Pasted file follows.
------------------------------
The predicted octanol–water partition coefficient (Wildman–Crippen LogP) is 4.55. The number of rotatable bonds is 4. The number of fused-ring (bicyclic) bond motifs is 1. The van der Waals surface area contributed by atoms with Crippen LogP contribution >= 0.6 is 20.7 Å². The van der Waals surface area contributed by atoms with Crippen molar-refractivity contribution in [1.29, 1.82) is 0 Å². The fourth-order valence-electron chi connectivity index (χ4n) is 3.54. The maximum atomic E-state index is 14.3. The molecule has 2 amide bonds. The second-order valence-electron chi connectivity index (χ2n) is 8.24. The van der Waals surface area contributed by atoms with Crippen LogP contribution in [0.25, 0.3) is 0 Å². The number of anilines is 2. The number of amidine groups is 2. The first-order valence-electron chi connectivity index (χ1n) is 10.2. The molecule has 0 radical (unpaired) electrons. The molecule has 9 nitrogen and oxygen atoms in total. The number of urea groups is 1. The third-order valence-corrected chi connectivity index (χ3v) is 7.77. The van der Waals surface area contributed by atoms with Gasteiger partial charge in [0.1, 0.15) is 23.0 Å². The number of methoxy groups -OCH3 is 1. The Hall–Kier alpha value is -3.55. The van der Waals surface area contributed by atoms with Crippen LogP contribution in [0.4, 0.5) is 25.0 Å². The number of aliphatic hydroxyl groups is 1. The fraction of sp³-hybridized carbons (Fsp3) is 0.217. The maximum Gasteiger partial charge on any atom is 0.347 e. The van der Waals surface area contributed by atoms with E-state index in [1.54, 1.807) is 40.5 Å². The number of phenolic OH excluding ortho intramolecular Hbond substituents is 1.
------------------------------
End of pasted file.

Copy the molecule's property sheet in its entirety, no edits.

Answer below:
The predicted octanol–water partition coefficient (Wildman–Crippen LogP) is 4.55. The number of rotatable bonds is 4. The number of fused-ring (bicyclic) bond motifs is 1. The van der Waals surface area contributed by atoms with Crippen LogP contribution >= 0.6 is 20.7 Å². The van der Waals surface area contributed by atoms with Crippen molar-refractivity contribution in [1.29, 1.82) is 0 Å². The fourth-order valence-electron chi connectivity index (χ4n) is 3.54. The maximum atomic E-state index is 14.3. The molecule has 2 amide bonds. The second-order valence-electron chi connectivity index (χ2n) is 8.24. The van der Waals surface area contributed by atoms with Crippen LogP contribution in [0.25, 0.3) is 0 Å². The number of anilines is 2. The number of amidine groups is 2. The first-order valence-electron chi connectivity index (χ1n) is 10.2. The molecule has 0 radical (unpaired) electrons. The molecule has 9 nitrogen and oxygen atoms in total. The number of urea groups is 1. The third-order valence-corrected chi connectivity index (χ3v) is 7.77. The van der Waals surface area contributed by atoms with Gasteiger partial charge in [0.1, 0.15) is 23.0 Å². The number of methoxy groups -OCH3 is 1. The Hall–Kier alpha value is -3.55. The van der Waals surface area contributed by atoms with Crippen LogP contribution in [0.4, 0.5) is 25.0 Å². The number of aliphatic hydroxyl groups is 1. The fraction of sp³-hybridized carbons (Fsp3) is 0.217. The maximum Gasteiger partial charge on any atom is 0.347 e. The van der Waals surface area contributed by atoms with E-state index in [1.54, 1.807) is 40.5 Å². The number of phenolic OH excluding ortho intramolecular Hbond substituents is 1.